Teach the baby to smile. Then teach the baby to laugh. Teach the baby to sit up, crawl, wave, etc. Make sure you tell your older child to teach the baby to do things that are developmentally appropriate (you don't want him to try to teach her to walk when she can't even sit up yet; he'll probably end up hurting her). Older siblings can teach the baby by showing them how to do the activity (and if you think they can handle it without hurting the baby, have them move their arms and legs and such). Eventually the baby will do it, and the older children will be so proud of themselves as well as the baby, creating a memorable bonding experience.
Complain about the baby sometimes.
This does not give you permission to gripe about the baby all the time, but it's okay to let your older kids know that taking care of a baby is hard work; plus it will keep them from feeling like you prefer the baby over them (some kids do feel this way when they notice that the baby never gets in trouble and everything she does is "so cute" while they keep getting in trouble; it's important to let them know that the baby isn't perfect too).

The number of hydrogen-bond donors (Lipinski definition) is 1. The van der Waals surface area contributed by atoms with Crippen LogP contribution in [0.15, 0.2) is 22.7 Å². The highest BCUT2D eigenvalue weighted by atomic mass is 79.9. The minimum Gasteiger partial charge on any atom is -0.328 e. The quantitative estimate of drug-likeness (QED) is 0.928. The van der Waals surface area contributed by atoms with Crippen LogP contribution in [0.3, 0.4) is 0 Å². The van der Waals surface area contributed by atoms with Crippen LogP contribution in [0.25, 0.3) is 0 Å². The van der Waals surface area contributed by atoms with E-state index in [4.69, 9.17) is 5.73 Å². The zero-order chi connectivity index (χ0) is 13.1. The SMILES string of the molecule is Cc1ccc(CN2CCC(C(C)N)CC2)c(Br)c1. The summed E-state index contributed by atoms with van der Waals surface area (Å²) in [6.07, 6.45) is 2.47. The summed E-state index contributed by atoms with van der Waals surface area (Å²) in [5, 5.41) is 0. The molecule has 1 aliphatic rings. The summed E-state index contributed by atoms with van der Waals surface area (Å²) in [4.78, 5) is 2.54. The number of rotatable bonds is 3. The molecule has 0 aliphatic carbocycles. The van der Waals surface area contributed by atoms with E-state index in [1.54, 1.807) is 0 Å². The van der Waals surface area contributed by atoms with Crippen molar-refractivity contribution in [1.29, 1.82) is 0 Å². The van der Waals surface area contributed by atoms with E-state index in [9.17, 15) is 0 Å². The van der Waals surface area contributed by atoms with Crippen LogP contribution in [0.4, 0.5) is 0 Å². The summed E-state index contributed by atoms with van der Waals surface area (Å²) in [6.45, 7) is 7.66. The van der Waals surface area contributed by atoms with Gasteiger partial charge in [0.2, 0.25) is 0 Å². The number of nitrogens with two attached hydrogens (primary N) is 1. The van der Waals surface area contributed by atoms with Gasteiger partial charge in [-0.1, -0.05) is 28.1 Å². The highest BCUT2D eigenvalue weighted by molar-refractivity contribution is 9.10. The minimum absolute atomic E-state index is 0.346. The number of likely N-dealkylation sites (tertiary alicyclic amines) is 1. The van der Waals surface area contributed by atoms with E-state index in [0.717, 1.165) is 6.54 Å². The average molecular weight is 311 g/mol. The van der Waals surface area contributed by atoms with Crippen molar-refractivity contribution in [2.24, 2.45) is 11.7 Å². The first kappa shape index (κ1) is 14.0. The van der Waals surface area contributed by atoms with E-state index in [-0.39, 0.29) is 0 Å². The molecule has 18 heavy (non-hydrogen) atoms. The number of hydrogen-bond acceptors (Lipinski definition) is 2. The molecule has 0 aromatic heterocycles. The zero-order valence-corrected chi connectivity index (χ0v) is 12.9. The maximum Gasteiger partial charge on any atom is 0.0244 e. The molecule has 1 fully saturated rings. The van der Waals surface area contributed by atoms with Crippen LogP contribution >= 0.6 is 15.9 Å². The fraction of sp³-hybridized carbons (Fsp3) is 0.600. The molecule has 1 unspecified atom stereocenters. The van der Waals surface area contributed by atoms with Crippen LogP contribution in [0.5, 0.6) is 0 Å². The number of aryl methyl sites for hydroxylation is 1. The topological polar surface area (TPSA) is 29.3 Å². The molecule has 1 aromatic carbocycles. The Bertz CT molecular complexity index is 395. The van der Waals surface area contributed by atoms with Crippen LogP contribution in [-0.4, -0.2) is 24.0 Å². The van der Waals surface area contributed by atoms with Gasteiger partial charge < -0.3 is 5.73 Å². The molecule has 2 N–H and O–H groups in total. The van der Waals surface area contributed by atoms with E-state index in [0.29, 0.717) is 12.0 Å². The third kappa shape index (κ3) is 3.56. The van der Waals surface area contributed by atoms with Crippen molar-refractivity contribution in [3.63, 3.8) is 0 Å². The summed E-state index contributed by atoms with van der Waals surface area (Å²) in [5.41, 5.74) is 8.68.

Praise your older children. Praise them for helping, for being good big brothers or sisters, for teaching the baby new things, for cleaning up, doing their chores, putting forth effort in school, being calm at the store, and so forth. Let them know that they are important by telling them that you appreciate what they do and are proud of them.
- Spend time with your older children individually.
This is the good ol' quality time. You can spend time with each kid every day (such as before bed) or once a week (such as on special outings). It will let your kids know that you think they are important and you love them so much that you are willing to set aside time just for them.
- Spend time together as a whole family.
The family is a unit, and to function as a unit, you need to spend time together. Remember when you learned about having "school pride" or "team pride" during pep rallies. That's the type of pride you want your family to have, family pride. Your kids will learn that each person in the family is an important part of the family. It will improve bonding and encourage your kids to stick up for each other.